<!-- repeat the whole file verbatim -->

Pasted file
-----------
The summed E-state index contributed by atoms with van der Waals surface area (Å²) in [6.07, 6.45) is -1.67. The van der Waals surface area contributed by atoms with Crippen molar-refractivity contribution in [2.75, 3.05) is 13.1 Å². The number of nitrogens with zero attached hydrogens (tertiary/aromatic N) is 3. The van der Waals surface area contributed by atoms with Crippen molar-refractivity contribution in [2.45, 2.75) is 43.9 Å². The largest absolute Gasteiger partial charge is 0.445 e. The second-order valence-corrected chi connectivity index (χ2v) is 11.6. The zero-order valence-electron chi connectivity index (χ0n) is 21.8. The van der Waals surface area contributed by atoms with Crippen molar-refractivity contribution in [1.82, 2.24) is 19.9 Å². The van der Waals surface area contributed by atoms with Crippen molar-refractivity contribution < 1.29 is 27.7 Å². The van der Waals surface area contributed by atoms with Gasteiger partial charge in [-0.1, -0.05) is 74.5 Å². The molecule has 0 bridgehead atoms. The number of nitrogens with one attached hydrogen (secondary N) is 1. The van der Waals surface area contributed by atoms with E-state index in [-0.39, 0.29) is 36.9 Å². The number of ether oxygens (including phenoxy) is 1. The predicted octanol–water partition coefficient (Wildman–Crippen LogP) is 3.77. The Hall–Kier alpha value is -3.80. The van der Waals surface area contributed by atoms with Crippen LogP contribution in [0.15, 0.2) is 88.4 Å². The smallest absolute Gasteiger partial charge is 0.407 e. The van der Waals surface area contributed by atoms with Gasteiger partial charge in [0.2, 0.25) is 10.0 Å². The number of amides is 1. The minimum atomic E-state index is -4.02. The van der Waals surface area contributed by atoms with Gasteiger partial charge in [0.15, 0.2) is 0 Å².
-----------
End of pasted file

The summed E-state index contributed by atoms with van der Waals surface area (Å²) in [6.07, 6.45) is -1.67. The van der Waals surface area contributed by atoms with Crippen molar-refractivity contribution in [2.75, 3.05) is 13.1 Å². The number of nitrogens with zero attached hydrogens (tertiary/aromatic N) is 3. The van der Waals surface area contributed by atoms with Crippen molar-refractivity contribution in [2.45, 2.75) is 43.9 Å². The largest absolute Gasteiger partial charge is 0.445 e. The second-order valence-corrected chi connectivity index (χ2v) is 11.6. The zero-order valence-electron chi connectivity index (χ0n) is 21.8. The van der Waals surface area contributed by atoms with Crippen molar-refractivity contribution in [1.82, 2.24) is 19.9 Å². The van der Waals surface area contributed by atoms with Crippen molar-refractivity contribution < 1.29 is 27.7 Å². The van der Waals surface area contributed by atoms with Gasteiger partial charge in [-0.1, -0.05) is 74.5 Å². The molecule has 0 bridgehead atoms. The number of nitrogens with one attached hydrogen (secondary N) is 1. The van der Waals surface area contributed by atoms with E-state index in [-0.39, 0.29) is 36.9 Å². The number of ether oxygens (including phenoxy) is 1. The predicted octanol–water partition coefficient (Wildman–Crippen LogP) is 3.77. The Hall–Kier alpha value is -3.80. The van der Waals surface area contributed by atoms with Crippen LogP contribution in [0.15, 0.2) is 88.4 Å². The smallest absolute Gasteiger partial charge is 0.407 e. The van der Waals surface area contributed by atoms with Gasteiger partial charge in [0.2, 0.25) is 10.0 Å². The number of amides is 1. The minimum atomic E-state index is -4.02. The van der Waals surface area contributed by atoms with Gasteiger partial charge in [0.15, 0.2) is 0 Å².